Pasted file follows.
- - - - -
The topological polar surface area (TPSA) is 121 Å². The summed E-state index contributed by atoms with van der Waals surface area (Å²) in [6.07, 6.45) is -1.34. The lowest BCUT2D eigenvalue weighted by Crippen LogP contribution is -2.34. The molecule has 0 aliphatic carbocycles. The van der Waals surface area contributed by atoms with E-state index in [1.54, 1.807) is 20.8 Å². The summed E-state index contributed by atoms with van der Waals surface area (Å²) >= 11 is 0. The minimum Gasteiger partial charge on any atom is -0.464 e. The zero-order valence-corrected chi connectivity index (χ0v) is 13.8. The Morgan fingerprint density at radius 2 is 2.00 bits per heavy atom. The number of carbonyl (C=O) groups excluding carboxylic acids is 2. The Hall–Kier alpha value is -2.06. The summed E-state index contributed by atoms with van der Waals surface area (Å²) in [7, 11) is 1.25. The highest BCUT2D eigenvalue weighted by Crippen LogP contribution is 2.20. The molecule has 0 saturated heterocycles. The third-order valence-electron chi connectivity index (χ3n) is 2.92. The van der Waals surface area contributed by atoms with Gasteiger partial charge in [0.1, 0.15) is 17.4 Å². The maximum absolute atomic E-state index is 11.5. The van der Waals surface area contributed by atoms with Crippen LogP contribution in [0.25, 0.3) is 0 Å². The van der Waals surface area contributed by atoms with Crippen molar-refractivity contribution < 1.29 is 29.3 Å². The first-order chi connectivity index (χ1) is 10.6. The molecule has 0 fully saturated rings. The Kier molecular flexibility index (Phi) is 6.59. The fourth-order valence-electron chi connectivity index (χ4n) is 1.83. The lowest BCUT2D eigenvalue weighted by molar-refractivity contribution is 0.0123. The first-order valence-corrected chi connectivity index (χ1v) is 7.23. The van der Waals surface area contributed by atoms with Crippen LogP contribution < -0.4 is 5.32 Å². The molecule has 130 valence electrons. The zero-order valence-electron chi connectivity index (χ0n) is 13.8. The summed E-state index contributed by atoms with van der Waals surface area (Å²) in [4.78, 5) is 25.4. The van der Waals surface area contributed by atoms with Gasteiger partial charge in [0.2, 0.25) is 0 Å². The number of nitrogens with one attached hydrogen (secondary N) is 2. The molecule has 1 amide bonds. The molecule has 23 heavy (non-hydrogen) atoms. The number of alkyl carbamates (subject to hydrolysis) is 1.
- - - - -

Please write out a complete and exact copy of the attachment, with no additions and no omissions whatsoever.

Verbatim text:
The topological polar surface area (TPSA) is 121 Å². The summed E-state index contributed by atoms with van der Waals surface area (Å²) in [6.07, 6.45) is -1.34. The lowest BCUT2D eigenvalue weighted by Crippen LogP contribution is -2.34. The molecule has 0 aliphatic carbocycles. The van der Waals surface area contributed by atoms with E-state index in [1.54, 1.807) is 20.8 Å². The summed E-state index contributed by atoms with van der Waals surface area (Å²) >= 11 is 0. The minimum Gasteiger partial charge on any atom is -0.464 e. The zero-order valence-corrected chi connectivity index (χ0v) is 13.8. The Morgan fingerprint density at radius 2 is 2.00 bits per heavy atom. The number of carbonyl (C=O) groups excluding carboxylic acids is 2. The Hall–Kier alpha value is -2.06. The summed E-state index contributed by atoms with van der Waals surface area (Å²) in [7, 11) is 1.25. The highest BCUT2D eigenvalue weighted by Crippen LogP contribution is 2.20. The molecule has 0 saturated heterocycles. The third-order valence-electron chi connectivity index (χ3n) is 2.92. The van der Waals surface area contributed by atoms with Gasteiger partial charge in [0.1, 0.15) is 17.4 Å². The maximum absolute atomic E-state index is 11.5. The van der Waals surface area contributed by atoms with Crippen LogP contribution in [0.25, 0.3) is 0 Å². The van der Waals surface area contributed by atoms with Crippen molar-refractivity contribution < 1.29 is 29.3 Å². The first-order chi connectivity index (χ1) is 10.6. The molecule has 0 fully saturated rings. The Kier molecular flexibility index (Phi) is 6.59. The fourth-order valence-electron chi connectivity index (χ4n) is 1.83. The lowest BCUT2D eigenvalue weighted by molar-refractivity contribution is 0.0123. The first-order valence-corrected chi connectivity index (χ1v) is 7.23. The van der Waals surface area contributed by atoms with Crippen LogP contribution < -0.4 is 5.32 Å². The molecule has 130 valence electrons. The zero-order valence-electron chi connectivity index (χ0n) is 13.8. The summed E-state index contributed by atoms with van der Waals surface area (Å²) in [4.78, 5) is 25.4. The van der Waals surface area contributed by atoms with Gasteiger partial charge in [0.2, 0.25) is 0 Å². The number of nitrogens with one attached hydrogen (secondary N) is 2. The molecule has 1 amide bonds. The molecule has 23 heavy (non-hydrogen) atoms. The number of alkyl carbamates (subject to hydrolysis) is 1.